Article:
6) Do not make the Scripture to fit your agenda (v.52). Instead, search the Scriptures to understand God’s plan. The only way to God is not religion, it’s Jesus. Religion gets in the way of redemption. Not only do religious people not understand they prevent others from understanding too.

Jesus trumps the lawyers. He is the author and perfecter of the law. He willingly dies a sinless servant so that the unrighteous could have His righteousness. Jesus is the key to Scripture. He is the Door (cf.11:9-10). Knock and you have eternal life.

In conclusion, each of these warnings has something in common: They show the condition of man’s heart, which is full of pride and idols. Now, it’s easy to point fingers at religious people, but if you were honest, you and I can be just like Pharisee or lawyer? Where has religious thinking distorted your heart? What sins of religious belief or action do you need to repent of? What does repentance look like in those areas of your life? Will you let Jesus’ light shine inside out?

pouring Miracle-Gro on sin

A friend reminded me the other day,

“Moving to another culture is like pouring Miracle-Gro on sin.”

Our family just moved to Quebec and in 8-months we will move again to North Africa. Transition has been our middle name for the past year. Transitions or changes in life can be like pouring Miracle-Gro on sin; sin grows more intense and gives a way to old weeds–you thought were dead–to come back with rabid enticement.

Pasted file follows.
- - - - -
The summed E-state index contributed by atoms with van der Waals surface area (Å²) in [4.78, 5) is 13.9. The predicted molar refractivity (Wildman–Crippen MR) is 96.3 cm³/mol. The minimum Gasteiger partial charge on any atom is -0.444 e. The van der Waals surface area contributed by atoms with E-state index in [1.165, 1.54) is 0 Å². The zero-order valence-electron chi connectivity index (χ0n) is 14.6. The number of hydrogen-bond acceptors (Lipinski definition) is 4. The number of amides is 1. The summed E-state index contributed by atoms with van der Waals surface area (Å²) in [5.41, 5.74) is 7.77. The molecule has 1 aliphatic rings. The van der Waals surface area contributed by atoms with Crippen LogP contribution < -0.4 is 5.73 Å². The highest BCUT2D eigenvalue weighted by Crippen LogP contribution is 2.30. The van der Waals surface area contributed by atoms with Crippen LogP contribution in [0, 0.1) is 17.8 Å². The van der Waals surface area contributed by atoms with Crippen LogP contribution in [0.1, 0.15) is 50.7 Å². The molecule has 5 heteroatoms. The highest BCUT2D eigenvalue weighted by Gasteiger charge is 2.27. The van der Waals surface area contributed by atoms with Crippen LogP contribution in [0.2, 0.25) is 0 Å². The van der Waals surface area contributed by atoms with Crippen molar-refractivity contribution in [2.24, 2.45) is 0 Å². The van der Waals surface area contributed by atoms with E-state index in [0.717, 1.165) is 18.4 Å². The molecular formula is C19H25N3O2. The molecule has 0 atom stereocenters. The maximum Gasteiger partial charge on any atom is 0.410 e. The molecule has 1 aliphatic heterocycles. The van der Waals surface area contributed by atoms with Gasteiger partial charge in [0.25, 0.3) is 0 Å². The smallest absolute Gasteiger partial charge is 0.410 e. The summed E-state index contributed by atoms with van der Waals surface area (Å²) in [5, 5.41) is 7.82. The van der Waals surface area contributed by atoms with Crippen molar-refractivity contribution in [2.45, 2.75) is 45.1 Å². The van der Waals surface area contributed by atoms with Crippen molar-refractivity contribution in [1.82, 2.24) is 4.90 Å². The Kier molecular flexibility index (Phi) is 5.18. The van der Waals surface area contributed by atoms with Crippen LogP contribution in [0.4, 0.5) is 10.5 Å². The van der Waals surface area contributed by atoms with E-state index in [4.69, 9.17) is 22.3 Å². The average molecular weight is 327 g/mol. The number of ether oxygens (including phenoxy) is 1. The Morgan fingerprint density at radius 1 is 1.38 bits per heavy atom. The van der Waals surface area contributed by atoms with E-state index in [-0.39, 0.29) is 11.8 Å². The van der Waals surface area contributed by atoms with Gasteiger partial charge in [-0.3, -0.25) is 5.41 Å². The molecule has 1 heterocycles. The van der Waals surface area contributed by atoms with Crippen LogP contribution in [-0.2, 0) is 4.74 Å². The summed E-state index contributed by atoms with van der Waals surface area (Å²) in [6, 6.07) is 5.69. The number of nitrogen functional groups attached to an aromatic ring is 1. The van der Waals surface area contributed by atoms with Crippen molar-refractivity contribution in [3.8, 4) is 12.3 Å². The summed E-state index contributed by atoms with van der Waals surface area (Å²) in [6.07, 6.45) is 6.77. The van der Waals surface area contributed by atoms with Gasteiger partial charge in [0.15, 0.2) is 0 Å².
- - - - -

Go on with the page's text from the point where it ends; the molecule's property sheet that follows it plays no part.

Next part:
For the last 8-years I’ve lived in the same place, had a stable job, but this month we moved to a new country filled with cultural differences and language barriers. This has caused Sarah and I to uncover dirt about ourselves–until now–-we had been ignoring successfully. Sins like pride, self-reliance, and fear of failure keep popping up like dandelions on what we thought was well manicured Astro Turf.

Normally my sins are like Post-It notes stuck to my back. everyone else can see them but me. In this present season I am seeing my sin and my limitations more clearly. It is here the gospel message shines most brilliantly. Christ gets on eye level, embraces me as His brother, and reminds me that He has taken my punishment (or Post-It notes) upon His back.

How do you handle change?

Change happens. It can be a promotion at work, lay-off, move to a new house, crisis, trauma, stepping into an abnormal situation, or a host of other scenarios. Your response to said situations can determine your vulnerability to sin. The key to handling change is rooting yourself in the character of God.